Halle Stockton is managing editor at PublicSource. PublicSource is currently one of more than 100 organizations participating in News Match, a national matching gifts campaign to encourage grassroots support for nonprofit news organizations.
Public service journalism tells readers meaningful stories about themselves and the places they live. We see it as journalism that is at once inclusive of what makes our place unique, and proactive – able to hold officials accountable to the public and provide citizens with ways to take action.
Our place is the city of Pittsburgh, celebrated for its fires of industry and now transformed into a hub of growth, science and innovation. Here, as in cities all across the U.S., people deserve journalism as authentic and innovative as the place they call home. In a time when the very notion of truth is under assault, the city of the future requires an informed electorate. Local nonprofit journalism provides just that.
Our reporters ask uncomfortable but always important questions. Under this mantle, PublicSource boldy challenges the status quo on topics like public safety, health, education and social justice, and our work inspires change for the better. That is the bedrock of democracy.
Our mission is further secured by rigorous fact-checking and adherence to editorial independence. We want you to know how we work and what we value, because as local journalists, the trust of our audience is everything. It is essential to creating a professionally sound and financially sustainable news organization. There is not a more clear cut expression of that trust than a community member giving money to support our cause, to tell the stories that make a better Pittsburgh.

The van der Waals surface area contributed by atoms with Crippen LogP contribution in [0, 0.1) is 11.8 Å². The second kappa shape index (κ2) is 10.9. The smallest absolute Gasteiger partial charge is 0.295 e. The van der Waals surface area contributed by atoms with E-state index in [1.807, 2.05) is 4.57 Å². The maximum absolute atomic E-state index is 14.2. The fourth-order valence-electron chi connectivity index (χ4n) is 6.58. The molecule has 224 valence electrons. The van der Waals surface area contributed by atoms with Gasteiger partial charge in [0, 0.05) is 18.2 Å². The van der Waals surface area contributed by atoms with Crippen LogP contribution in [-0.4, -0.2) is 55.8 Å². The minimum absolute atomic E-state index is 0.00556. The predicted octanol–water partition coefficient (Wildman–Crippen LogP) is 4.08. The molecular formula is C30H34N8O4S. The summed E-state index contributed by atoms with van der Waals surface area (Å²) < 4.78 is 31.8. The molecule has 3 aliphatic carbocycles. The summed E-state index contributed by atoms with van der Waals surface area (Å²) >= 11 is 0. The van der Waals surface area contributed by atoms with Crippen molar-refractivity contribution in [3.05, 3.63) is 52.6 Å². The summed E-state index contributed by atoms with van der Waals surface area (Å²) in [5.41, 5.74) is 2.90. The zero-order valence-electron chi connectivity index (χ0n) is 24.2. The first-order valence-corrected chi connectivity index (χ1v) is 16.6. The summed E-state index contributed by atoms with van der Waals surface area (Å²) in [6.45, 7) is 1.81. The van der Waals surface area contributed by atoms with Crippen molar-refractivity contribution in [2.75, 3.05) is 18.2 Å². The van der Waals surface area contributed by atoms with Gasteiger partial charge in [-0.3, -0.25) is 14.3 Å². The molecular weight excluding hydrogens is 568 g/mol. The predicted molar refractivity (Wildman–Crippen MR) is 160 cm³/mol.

We depend on that reader support to create impact.
In 2017, our eight-person editorial team, with help from freelancers, published nearly 200 enterprising stories. We have brought thousands of our neighbors into the conversation at our events, with attendance ranging from a dozen to more than 600 at a time. While we receive ample recognition, real impact can’t be measured by accolades, but by making changes Pittsburghers want to see:
- Chatham University changed its honor code for the first time in nearly a decade to remove a policy that treated self-harm as a disciplinary matter. The change came at the recommendation of a task force the university formed following our story of students penalized for being in crisis.
- Two Pittsburgh city leaders launched investigations following our stories about a no-bid deal for body cameras that found a police commander perhaps a little too cozy with the vendor. Mayor Bill Peduto’s administration is reviewing contract policies and a past investigation, and the city controller launched an investigation.
- We led reporting on the dangers of partial lead line replacement prior to the Pittsburgh water authority stopping it; the county controller cited our analysis of blood lead data in children when calling out the health department for its response to the lead crisis.
- Fence line monitoring is being installed at the Shell ethane cracker plant in Beaver County. Area residents advocated for this measure to be taken, their efforts empowered by a PublicSource article that gave them the playbook to ask the right questions.
- After our reporter pored over gun violence data and identified hotspots in Garfield, he raised concerns with a police commander about it. The commander was previously unaware of this trend and changed patrolling of those areas to better address the problems.
From all of our accomplishments and their outcomes, you get a sense of the momentum we have built this past year, and it is momentum that our readers’ support keeps alive.
This movement is taking off in many local, nonprofit newsrooms in many cities, big and small. For our part, together with our readers and neighbors, we will ensure that the story of what Pittsburgh becomes truly embraces the ALL in the motto, “If it’s not for all, it’s not for us.”